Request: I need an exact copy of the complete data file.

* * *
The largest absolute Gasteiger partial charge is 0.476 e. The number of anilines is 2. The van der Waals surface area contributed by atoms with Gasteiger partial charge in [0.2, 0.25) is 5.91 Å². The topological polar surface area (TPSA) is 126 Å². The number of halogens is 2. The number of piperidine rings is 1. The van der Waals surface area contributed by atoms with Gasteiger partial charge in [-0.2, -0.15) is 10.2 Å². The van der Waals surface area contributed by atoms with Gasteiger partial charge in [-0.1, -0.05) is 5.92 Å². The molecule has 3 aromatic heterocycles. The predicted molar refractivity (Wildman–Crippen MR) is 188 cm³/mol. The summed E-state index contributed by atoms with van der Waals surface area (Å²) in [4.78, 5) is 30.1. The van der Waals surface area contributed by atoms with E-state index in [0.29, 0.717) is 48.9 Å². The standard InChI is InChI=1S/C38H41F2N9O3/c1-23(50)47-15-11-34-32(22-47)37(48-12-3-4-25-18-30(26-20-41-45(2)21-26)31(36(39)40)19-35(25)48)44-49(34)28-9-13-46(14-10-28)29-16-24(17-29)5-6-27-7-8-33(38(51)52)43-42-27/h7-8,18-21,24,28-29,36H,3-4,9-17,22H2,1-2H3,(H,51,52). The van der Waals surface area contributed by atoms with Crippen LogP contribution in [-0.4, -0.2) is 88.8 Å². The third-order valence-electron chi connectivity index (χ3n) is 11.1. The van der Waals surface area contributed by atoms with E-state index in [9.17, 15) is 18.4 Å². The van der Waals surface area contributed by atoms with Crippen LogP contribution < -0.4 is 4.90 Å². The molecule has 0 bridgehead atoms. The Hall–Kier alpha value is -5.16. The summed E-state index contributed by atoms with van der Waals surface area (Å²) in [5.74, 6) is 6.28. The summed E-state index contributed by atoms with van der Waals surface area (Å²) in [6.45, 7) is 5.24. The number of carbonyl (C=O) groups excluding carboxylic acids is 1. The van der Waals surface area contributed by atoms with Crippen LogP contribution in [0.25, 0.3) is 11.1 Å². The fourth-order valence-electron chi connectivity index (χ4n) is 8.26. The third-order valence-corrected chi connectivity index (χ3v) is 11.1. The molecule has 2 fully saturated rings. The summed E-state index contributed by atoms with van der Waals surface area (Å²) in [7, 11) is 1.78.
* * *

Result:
The largest absolute Gasteiger partial charge is 0.476 e. The number of anilines is 2. The van der Waals surface area contributed by atoms with Gasteiger partial charge in [0.2, 0.25) is 5.91 Å². The topological polar surface area (TPSA) is 126 Å². The number of halogens is 2. The number of piperidine rings is 1. The van der Waals surface area contributed by atoms with Gasteiger partial charge in [-0.2, -0.15) is 10.2 Å². The van der Waals surface area contributed by atoms with Gasteiger partial charge in [-0.1, -0.05) is 5.92 Å². The molecule has 3 aromatic heterocycles. The predicted molar refractivity (Wildman–Crippen MR) is 188 cm³/mol. The summed E-state index contributed by atoms with van der Waals surface area (Å²) in [4.78, 5) is 30.1. The van der Waals surface area contributed by atoms with E-state index in [0.29, 0.717) is 48.9 Å². The standard InChI is InChI=1S/C38H41F2N9O3/c1-23(50)47-15-11-34-32(22-47)37(48-12-3-4-25-18-30(26-20-41-45(2)21-26)31(36(39)40)19-35(25)48)44-49(34)28-9-13-46(14-10-28)29-16-24(17-29)5-6-27-7-8-33(38(51)52)43-42-27/h7-8,18-21,24,28-29,36H,3-4,9-17,22H2,1-2H3,(H,51,52). The van der Waals surface area contributed by atoms with Crippen LogP contribution in [-0.4, -0.2) is 88.8 Å². The third-order valence-electron chi connectivity index (χ3n) is 11.1. The van der Waals surface area contributed by atoms with E-state index in [9.17, 15) is 18.4 Å². The van der Waals surface area contributed by atoms with Crippen LogP contribution < -0.4 is 4.90 Å². The molecule has 0 bridgehead atoms. The Hall–Kier alpha value is -5.16. The summed E-state index contributed by atoms with van der Waals surface area (Å²) in [5.74, 6) is 6.28. The summed E-state index contributed by atoms with van der Waals surface area (Å²) in [6.45, 7) is 5.24. The number of carbonyl (C=O) groups excluding carboxylic acids is 1. The van der Waals surface area contributed by atoms with Crippen LogP contribution in [0.25, 0.3) is 11.1 Å². The fourth-order valence-electron chi connectivity index (χ4n) is 8.26. The third-order valence-corrected chi connectivity index (χ3v) is 11.1. The molecule has 2 fully saturated rings. The summed E-state index contributed by atoms with van der Waals surface area (Å²) in [7, 11) is 1.78.